Now onto its fifth book, this series about the succubus with the moral streak just keeps getting weirder and more engaging. All along, Mead’s been dropping hints that Georgina isn’t like other succubi, and that there may be irregularities with her contract with Hell. Here, the plot thickens and progresses a little; there may not be concrete answers, but we get more insight into her checkered past, seeing who she was long ago and where she started to rebel against her Hell-given directives. We also see more of the strangely compelling interaction between the forces of Heaven and Hell, and it’s becoming ever clearer that it’s not a struggle of absolutes. We’re already familiar of the odd friendship between Jerome, Georgina’s supervisor, and Carter, his angelic counterpart for the Seattle area, and now it seems there really is something else going on behind the scenes. Naturally, the rest of Georgina’s friends are present, and the subplot involving the vampire Peter, who has the hots for a cute little Gothlet who rejects him for not being vampiric enough for her tastes, is sure to raise a few laughs.
Internal mythology aside, this series continues to straddle the line between urban fantasy and paranormal romance, with the continuing thread of Georgina’s on-again off-again relationship with Seth, who was her favorite author until he became the love of her life. Clearly, the feelings still exist on both sides, even when they’re apart, and it’s entirely possible that their bond exists on a deeper level than either expected. Unfortunately, explanations will have to wait for another book, though there’s some interesting progress made here.
What else? Well, as to be expected when one’s reading a story about a succubus, there is sex, and the sex varies between tawdry and sleazy (when Georgina’s seducing some mortal scumbag to jack up her internal energy lvels) and blisteringly hot (when it’s someone she cares about). Mead’s good at finding that line between erotic and explicit, so it doesn’t impact the overall flow of the story, like it might in some books.
Fans of the series will undoubtedly enjoy this latest installment of Georgina Kincaid’s adventures, and appreciate the development of the slow-burning overarching storyline that’s been present in each book. It’ll definitely be interesting to see what Mead has planned for future books.
Vancouver’s Occult Special Investigations unit always, by virtue of its very nature, gets the weird cases. This time, a prominent academic and necromancer has been murdered, while inexplicably wearing an antique suit of armor in the safety of his own home. Now Tess Corday and her team have to figure out who killed Luiz Ordeno and why. To do that, Tess will have to wrestle answers out of the notoriously tightlipped necromantic community, brave the local vampire dens, track down enigmatic demon information brokers, and risk her own life against those who don’t want her to succeed. Along the way, she’ll also have to reevaluate her clandestine relationship with her necromancer lover, keep not one but two supernaturally-imbued teenagers out of trouble, and make time for a long-overdue heart-to-heart with her mother. Just another week at the office.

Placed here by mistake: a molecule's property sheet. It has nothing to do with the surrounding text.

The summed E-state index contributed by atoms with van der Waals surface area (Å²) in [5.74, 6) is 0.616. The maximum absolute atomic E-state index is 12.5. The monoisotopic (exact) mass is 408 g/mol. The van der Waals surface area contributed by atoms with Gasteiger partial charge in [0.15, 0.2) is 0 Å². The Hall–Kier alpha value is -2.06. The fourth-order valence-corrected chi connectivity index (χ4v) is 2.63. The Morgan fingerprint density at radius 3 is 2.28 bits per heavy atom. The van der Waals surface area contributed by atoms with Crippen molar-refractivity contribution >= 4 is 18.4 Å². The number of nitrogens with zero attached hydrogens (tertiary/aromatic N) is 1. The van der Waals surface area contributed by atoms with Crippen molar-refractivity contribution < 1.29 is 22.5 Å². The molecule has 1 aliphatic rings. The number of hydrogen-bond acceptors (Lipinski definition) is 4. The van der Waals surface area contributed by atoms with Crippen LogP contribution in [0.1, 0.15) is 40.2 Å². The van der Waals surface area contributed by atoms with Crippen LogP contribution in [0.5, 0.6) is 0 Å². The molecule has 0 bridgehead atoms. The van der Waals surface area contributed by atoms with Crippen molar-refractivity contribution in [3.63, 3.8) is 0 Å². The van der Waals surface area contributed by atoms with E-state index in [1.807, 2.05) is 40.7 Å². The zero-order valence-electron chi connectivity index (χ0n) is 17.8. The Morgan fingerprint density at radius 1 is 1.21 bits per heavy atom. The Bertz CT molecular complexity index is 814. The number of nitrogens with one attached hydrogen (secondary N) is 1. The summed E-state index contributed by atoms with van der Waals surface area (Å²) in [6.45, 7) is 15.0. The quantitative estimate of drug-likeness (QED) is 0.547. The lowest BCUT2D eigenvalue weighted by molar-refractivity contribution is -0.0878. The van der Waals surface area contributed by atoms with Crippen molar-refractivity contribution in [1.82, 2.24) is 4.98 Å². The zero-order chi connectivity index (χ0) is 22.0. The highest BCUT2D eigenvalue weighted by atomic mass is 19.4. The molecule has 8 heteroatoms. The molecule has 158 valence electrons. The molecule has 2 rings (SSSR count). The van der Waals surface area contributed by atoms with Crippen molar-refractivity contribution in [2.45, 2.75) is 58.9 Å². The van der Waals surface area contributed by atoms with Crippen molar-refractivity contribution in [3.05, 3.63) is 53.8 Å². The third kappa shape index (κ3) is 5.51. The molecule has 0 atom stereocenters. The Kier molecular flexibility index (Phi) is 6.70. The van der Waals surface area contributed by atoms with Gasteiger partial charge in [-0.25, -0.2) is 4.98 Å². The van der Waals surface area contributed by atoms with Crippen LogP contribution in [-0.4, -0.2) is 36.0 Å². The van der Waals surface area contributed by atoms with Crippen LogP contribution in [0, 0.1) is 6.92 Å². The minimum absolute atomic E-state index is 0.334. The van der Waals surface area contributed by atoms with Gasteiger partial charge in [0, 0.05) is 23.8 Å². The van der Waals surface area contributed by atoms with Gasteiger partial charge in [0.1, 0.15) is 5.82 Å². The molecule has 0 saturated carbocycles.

Where do I start? I love this series with a passion, and Inhuman Resources is definitely my favorite thus far. On the surface, it’s the urban fantasy answer to CSI, with a full team of quirky, talented specialists working behind the scenes and in the office to help Tess and her partners in the field get the results. The camaraderie, snappy patter and easy back-and-forth dialogue helps maintain a steady flow as the information and technobabble comes and goes, and it’s obvious Battis has a real ear for this sort of thing.
I love that when characters talk to one another, it’s open, direct, and productive. There are too many series out there where a misunderstanding or moment of miscommunication could fuel entire books of angst and hurt feelings. Here, for instance, Tess and her boyfriend Lucien actually find time to have an adult discussion that means something, full of honest emotion and forward movement. Sure, they might argue, but they get over it in a manner which rings true and feels real. There’s a subtle maturity to the emotional component of this book that helps it stand out, whether it’s Tess and Lucien, or Tess’ partner/housemate Derrick and his boyfriend Miles, or part-demon teenager Mia (just hitting those moody teen years!) or any of the other fascinating characters who contribute to the plot. It’s an intangible quality; some books have it, some don’t, and this one has lots of it.
I love the juxtaposition of modern science (verging on the futuristic sometimes) and weird magic. Sure, it’s a staple of urban fantasy to blend the real and unreal, but Battis has injected his world with enough cutting-edge technology and forensic techniques as to give this series a slight science fiction edge as well. But then he turns around and introduces us to Trinovantum, the bizarre hidden city of the necromancers, which could exist in a fantasy setting completely separate of the so-called real world. And instead of clashing, these disparate elements work well together.
The main crux of the plot may be your standard murder whodunit, but its packaging is anything but standard; this is top-notch urban fantasy in every regard, and I’m looking forward to the further adventures of Tess Corday and her friends and family.